As for cool things, I’ve had someone quote myself back to me more than once. That’s good stuff. It shows that my name doesn’t have to stick with people for my ideas to.
- Why is accessibility important in blogs, blogging tools, and blog tools?
- Because it’s cheap and easy. Most accessibility efforts are a big pain because you’ve got thousands or millions of pages that need to be fixed, and they’re all scattered between sites and authors and whatnot. But with a blog, you have two major reasons to do it right: because you usually only have two or three templates to fix, and because your stuff is going to be around for a long time. Blogs are designed for long-term archivability (permalinks, date-based archives, etc.), so if you can make your stuff accessible as it’s published, you’ll end up with years’ worth of good, sturdy content that everyone will be able to search and make good use of. And if you’re not writing something that someone will find a use for, then you really have to wonder why you’re bothering in the first place.
- Do you know any bloggers with disabilities? How do they blog?
Well, I know lots of bloggers with personality disorders. Does that count?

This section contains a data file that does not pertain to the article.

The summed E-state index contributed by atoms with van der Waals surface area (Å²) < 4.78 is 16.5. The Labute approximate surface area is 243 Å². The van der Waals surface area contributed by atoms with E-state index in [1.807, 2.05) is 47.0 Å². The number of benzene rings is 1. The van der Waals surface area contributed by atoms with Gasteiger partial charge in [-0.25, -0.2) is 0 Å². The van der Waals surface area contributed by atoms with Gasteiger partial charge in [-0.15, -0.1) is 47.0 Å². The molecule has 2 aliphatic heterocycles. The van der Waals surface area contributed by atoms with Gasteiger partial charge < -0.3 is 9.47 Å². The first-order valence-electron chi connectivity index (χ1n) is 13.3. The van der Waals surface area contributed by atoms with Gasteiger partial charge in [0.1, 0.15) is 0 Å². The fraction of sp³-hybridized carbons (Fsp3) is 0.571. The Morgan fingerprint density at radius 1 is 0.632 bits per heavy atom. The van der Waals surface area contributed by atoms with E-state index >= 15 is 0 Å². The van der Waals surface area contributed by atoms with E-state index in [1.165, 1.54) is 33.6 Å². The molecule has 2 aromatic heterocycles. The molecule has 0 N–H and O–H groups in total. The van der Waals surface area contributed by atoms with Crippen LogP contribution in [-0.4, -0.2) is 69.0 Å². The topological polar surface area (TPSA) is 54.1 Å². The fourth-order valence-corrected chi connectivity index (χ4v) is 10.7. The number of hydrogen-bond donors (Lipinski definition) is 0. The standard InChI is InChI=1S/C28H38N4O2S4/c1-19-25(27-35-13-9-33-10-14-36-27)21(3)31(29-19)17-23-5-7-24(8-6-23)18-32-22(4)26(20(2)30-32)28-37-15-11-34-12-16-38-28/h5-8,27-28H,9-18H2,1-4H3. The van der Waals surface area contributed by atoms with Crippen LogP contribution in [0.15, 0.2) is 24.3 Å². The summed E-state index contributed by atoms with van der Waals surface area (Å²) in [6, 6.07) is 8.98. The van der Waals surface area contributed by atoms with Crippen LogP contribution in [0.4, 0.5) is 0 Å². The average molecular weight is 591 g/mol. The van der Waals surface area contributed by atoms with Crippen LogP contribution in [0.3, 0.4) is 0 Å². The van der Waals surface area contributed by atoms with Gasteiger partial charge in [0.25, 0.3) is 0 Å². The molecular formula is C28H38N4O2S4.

Personally, I think there are more blogs about accessibility then there are blogs actually written by people with disabilities. There are three possible explanations for this:
- The tools aren’t accessible to them. While there are a handful of tools that are close to accessible, and any number of them are working at it, there isn’t a single one that can claim with a straight face that people with a broad range of disabilities can use theirs without a lot of problems. And the fact that I even have to say that after W3C/WAI has been prodding them for six years absolutely sucks.
- Bloggers with disabilities are marginalized or ghettoized. While not quite as abhorrent as 1), if correct, that’s still a drag, especially since they’re not alone. Many other groups, such as LGBT bloggers, various ethnic groups, and other minority populations, do not get as much attention by bloggers outside their social or cultural circles. Where it’s reasonable that affinity groups are formed by the linking between bloggers, there’s really got to be more to it than every liberal pointing to Calpundit and Daily Kos, every conservative pointing to Instapundit and Andrew Sullivan, and everyone else being on the short end of the power-law stick. Look around! Point to the stuff you like! The stuff that’s different! Get people to tiptoe out of their own comfort zones! That’s what you get to do when you blog.
- There are actually thousands of PWDs with blogs, and I just don’t know it because I can’t tell a difference. Where this is true, this is a testament to the equalizing power of the Internet. But until access for all is reached, and participation by all is valued, we haven’t reached the net’s full power.
- I’ve seen some debates that moved from your blog to others, back and forth across blogs. How hard is it to keep up on a cross-blog dynamic like that?